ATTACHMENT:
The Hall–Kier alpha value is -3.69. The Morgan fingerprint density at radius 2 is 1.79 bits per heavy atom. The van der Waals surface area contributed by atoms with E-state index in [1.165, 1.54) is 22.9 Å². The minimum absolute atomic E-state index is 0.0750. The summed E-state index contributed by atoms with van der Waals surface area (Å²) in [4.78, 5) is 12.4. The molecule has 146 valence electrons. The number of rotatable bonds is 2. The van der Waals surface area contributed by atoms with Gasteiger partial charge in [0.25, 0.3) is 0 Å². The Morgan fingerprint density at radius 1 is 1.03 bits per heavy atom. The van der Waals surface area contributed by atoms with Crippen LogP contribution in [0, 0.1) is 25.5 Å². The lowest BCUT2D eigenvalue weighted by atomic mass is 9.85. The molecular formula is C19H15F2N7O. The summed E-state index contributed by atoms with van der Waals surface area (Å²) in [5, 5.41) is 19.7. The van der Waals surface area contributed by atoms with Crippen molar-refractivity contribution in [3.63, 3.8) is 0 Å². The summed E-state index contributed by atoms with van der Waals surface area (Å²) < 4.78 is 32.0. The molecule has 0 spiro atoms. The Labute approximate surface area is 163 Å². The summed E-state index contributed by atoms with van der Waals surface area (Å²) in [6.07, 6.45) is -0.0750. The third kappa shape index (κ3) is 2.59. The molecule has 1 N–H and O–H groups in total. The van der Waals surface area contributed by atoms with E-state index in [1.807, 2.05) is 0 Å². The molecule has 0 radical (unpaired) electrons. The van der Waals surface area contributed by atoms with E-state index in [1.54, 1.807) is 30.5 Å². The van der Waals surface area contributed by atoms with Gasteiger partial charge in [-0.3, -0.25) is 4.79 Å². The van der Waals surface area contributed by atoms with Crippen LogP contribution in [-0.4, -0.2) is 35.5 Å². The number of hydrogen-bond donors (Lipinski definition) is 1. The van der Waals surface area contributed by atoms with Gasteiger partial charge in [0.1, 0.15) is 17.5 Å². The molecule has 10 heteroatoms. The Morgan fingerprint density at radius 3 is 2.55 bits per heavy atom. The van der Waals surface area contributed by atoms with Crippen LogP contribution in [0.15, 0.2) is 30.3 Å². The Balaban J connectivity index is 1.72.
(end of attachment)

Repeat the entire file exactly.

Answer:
The Hall–Kier alpha value is -3.69. The Morgan fingerprint density at radius 2 is 1.79 bits per heavy atom. The van der Waals surface area contributed by atoms with E-state index in [1.165, 1.54) is 22.9 Å². The minimum absolute atomic E-state index is 0.0750. The summed E-state index contributed by atoms with van der Waals surface area (Å²) in [4.78, 5) is 12.4. The molecule has 146 valence electrons. The number of rotatable bonds is 2. The van der Waals surface area contributed by atoms with Gasteiger partial charge in [0.25, 0.3) is 0 Å². The Morgan fingerprint density at radius 1 is 1.03 bits per heavy atom. The van der Waals surface area contributed by atoms with Crippen LogP contribution in [0, 0.1) is 25.5 Å². The lowest BCUT2D eigenvalue weighted by atomic mass is 9.85. The molecular formula is C19H15F2N7O. The summed E-state index contributed by atoms with van der Waals surface area (Å²) in [5, 5.41) is 19.7. The van der Waals surface area contributed by atoms with Crippen molar-refractivity contribution in [3.63, 3.8) is 0 Å². The summed E-state index contributed by atoms with van der Waals surface area (Å²) < 4.78 is 32.0. The molecule has 0 spiro atoms. The Labute approximate surface area is 163 Å². The summed E-state index contributed by atoms with van der Waals surface area (Å²) in [6.07, 6.45) is -0.0750. The third kappa shape index (κ3) is 2.59. The molecule has 1 N–H and O–H groups in total. The van der Waals surface area contributed by atoms with E-state index in [1.807, 2.05) is 0 Å². The molecule has 0 radical (unpaired) electrons. The van der Waals surface area contributed by atoms with E-state index in [1.54, 1.807) is 30.5 Å². The van der Waals surface area contributed by atoms with Gasteiger partial charge in [-0.3, -0.25) is 4.79 Å². The van der Waals surface area contributed by atoms with Crippen LogP contribution in [-0.4, -0.2) is 35.5 Å². The number of hydrogen-bond donors (Lipinski definition) is 1. The van der Waals surface area contributed by atoms with Gasteiger partial charge in [0.1, 0.15) is 17.5 Å². The molecule has 10 heteroatoms. The Morgan fingerprint density at radius 3 is 2.55 bits per heavy atom. The van der Waals surface area contributed by atoms with Crippen LogP contribution in [0.15, 0.2) is 30.3 Å². The Balaban J connectivity index is 1.72.